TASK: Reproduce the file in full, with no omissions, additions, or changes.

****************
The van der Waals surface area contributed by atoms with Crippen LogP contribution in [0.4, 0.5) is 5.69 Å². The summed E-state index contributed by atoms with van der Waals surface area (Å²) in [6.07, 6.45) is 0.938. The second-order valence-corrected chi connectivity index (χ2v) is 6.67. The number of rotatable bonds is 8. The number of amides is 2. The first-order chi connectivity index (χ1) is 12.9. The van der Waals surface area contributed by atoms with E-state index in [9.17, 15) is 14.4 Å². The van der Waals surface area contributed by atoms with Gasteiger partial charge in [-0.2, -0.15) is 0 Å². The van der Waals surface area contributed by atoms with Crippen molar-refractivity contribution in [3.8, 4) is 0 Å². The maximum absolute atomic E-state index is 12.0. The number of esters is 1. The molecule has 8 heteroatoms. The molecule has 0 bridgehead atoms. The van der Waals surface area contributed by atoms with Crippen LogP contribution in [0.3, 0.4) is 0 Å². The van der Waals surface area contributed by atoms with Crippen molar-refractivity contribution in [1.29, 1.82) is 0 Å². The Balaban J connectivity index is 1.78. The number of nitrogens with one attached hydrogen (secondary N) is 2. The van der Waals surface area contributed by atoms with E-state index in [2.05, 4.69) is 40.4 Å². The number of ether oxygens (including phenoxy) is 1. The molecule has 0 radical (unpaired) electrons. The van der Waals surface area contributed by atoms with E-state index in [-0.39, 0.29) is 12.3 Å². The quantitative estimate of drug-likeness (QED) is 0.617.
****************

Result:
The van der Waals surface area contributed by atoms with Crippen LogP contribution in [0.4, 0.5) is 5.69 Å². The summed E-state index contributed by atoms with van der Waals surface area (Å²) in [6.07, 6.45) is 0.938. The second-order valence-corrected chi connectivity index (χ2v) is 6.67. The number of rotatable bonds is 8. The number of amides is 2. The first-order chi connectivity index (χ1) is 12.9. The van der Waals surface area contributed by atoms with E-state index in [9.17, 15) is 14.4 Å². The van der Waals surface area contributed by atoms with Gasteiger partial charge in [-0.2, -0.15) is 0 Å². The van der Waals surface area contributed by atoms with Crippen molar-refractivity contribution in [3.8, 4) is 0 Å². The maximum absolute atomic E-state index is 12.0. The number of esters is 1. The molecule has 8 heteroatoms. The molecule has 0 bridgehead atoms. The van der Waals surface area contributed by atoms with Crippen LogP contribution in [0.3, 0.4) is 0 Å². The van der Waals surface area contributed by atoms with Crippen molar-refractivity contribution in [1.29, 1.82) is 0 Å². The Balaban J connectivity index is 1.78. The number of nitrogens with one attached hydrogen (secondary N) is 2. The van der Waals surface area contributed by atoms with E-state index in [2.05, 4.69) is 40.4 Å². The number of ether oxygens (including phenoxy) is 1. The molecule has 0 radical (unpaired) electrons. The van der Waals surface area contributed by atoms with E-state index in [-0.39, 0.29) is 12.3 Å². The quantitative estimate of drug-likeness (QED) is 0.617.